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  6. #6
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    I just wear what ever keeps me comfortable. If you were cold today, wear something warmer tomorrow, and vice-versa. I commute in the snow and ice in jeans and a winter jacket, simple yet effective.

    I actually don't look at 50F as cold! The forecast for tomorrow morning is 53F. I'm dressed in shorts and a sleeveless "T" and anxiously looking foreward to the 5:30 am. commute home.

  7. #7
    Banned. The Weak Link's Avatar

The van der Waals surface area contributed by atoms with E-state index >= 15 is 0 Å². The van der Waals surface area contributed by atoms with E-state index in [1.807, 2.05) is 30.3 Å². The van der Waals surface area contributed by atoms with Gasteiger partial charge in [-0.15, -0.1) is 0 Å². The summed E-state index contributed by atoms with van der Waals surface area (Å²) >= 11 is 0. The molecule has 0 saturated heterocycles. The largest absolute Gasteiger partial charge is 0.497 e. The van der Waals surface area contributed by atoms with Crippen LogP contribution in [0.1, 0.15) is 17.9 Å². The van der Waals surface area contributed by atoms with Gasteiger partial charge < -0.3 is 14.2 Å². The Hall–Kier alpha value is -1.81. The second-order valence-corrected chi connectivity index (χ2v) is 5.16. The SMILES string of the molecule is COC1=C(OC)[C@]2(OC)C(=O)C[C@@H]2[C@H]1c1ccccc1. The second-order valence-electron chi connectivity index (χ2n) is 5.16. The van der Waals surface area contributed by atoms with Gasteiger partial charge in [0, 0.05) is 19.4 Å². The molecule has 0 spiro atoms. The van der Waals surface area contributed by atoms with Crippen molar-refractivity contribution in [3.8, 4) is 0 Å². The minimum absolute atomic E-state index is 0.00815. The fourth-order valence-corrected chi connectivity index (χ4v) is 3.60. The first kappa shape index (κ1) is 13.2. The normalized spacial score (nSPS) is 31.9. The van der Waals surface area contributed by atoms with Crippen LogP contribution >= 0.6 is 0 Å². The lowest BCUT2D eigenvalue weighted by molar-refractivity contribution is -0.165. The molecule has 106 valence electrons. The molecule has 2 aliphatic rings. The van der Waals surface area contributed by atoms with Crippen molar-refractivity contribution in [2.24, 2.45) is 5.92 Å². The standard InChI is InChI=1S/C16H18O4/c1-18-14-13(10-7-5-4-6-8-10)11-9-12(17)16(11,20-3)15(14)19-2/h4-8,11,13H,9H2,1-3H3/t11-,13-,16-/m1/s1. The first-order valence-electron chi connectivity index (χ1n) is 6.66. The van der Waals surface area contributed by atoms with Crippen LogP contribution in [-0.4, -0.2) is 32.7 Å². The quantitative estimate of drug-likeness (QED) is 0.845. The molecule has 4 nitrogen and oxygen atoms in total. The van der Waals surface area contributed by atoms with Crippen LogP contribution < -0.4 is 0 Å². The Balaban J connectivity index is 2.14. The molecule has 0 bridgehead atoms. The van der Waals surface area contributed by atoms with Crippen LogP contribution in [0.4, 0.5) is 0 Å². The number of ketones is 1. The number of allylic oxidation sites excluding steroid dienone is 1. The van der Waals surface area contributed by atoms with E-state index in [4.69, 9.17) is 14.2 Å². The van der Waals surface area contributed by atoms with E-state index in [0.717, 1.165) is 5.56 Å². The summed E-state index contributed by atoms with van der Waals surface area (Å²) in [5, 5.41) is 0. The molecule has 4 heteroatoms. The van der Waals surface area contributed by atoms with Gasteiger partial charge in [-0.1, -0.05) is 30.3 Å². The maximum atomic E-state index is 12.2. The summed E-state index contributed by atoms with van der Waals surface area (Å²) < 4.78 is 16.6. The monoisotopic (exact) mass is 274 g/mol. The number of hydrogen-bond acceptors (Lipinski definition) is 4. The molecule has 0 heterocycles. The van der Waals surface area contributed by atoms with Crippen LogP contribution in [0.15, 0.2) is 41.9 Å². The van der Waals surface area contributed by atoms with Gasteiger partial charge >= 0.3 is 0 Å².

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    Ditto for windfront type tights. I have a pair of PI Amphib tights. They are great.

  8. #8
    Elite Rider Hermes's Avatar
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    What not to get...long sleeve jackets that blow up like a sail.

    The best solution are vests, arm warmers, leg warmers, knee warmers and for cold days full leg tights. For cold days where I cycle i.e. 40 to 55, I wear double arm warmers and a thermal vest. Sometimes I put a light wind vest under the thermal vest. I have light knee warmers and heavy knee warmers as well as light and heavy leg warmers. A skull cap with ear flaps is important as well but not too heavy. I adjust the clothes as I ride stuffing clothes in my jersey and vest pockets. This year Voler, our team kit provider came out with a light wind vest with pockets like a jersey. So I can load up food and clothing in the wind vest and jersey.